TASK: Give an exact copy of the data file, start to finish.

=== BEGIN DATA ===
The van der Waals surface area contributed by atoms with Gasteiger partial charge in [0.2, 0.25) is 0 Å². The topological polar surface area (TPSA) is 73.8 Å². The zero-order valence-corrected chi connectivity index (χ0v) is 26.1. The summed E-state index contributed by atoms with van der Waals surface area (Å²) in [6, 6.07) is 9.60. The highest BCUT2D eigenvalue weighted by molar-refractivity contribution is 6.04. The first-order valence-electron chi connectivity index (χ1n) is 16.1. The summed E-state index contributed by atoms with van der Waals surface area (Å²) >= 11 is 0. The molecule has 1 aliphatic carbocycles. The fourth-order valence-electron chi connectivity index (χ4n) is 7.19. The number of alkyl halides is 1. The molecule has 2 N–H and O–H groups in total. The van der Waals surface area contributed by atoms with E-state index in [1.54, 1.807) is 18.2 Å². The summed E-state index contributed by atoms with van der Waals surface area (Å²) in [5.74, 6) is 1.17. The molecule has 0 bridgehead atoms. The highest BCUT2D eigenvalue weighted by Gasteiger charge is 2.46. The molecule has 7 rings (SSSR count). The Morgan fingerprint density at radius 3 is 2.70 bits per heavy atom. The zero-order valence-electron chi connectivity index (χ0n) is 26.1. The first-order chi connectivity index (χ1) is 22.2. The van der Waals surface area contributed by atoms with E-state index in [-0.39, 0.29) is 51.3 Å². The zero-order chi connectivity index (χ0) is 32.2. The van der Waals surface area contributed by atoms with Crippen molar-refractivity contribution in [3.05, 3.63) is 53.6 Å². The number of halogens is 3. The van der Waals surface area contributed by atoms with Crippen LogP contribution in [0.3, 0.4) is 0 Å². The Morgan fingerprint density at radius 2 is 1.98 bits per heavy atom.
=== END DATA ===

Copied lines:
The van der Waals surface area contributed by atoms with Gasteiger partial charge in [0.2, 0.25) is 0 Å². The topological polar surface area (TPSA) is 73.8 Å². The zero-order valence-corrected chi connectivity index (χ0v) is 26.1. The summed E-state index contributed by atoms with van der Waals surface area (Å²) in [6, 6.07) is 9.60. The highest BCUT2D eigenvalue weighted by molar-refractivity contribution is 6.04. The first-order valence-electron chi connectivity index (χ1n) is 16.1. The summed E-state index contributed by atoms with van der Waals surface area (Å²) >= 11 is 0. The molecule has 1 aliphatic carbocycles. The fourth-order valence-electron chi connectivity index (χ4n) is 7.19. The number of alkyl halides is 1. The molecule has 2 N–H and O–H groups in total. The van der Waals surface area contributed by atoms with E-state index in [1.54, 1.807) is 18.2 Å². The summed E-state index contributed by atoms with van der Waals surface area (Å²) in [5.74, 6) is 1.17. The molecule has 0 bridgehead atoms. The highest BCUT2D eigenvalue weighted by Gasteiger charge is 2.46. The molecule has 7 rings (SSSR count). The Morgan fingerprint density at radius 3 is 2.70 bits per heavy atom. The zero-order valence-electron chi connectivity index (χ0n) is 26.1. The first-order chi connectivity index (χ1) is 22.2. The van der Waals surface area contributed by atoms with E-state index in [-0.39, 0.29) is 51.3 Å². The zero-order chi connectivity index (χ0) is 32.2. The van der Waals surface area contributed by atoms with Crippen molar-refractivity contribution in [3.05, 3.63) is 53.6 Å². The number of halogens is 3. The van der Waals surface area contributed by atoms with Crippen LogP contribution in [0.3, 0.4) is 0 Å². The Morgan fingerprint density at radius 2 is 1.98 bits per heavy atom.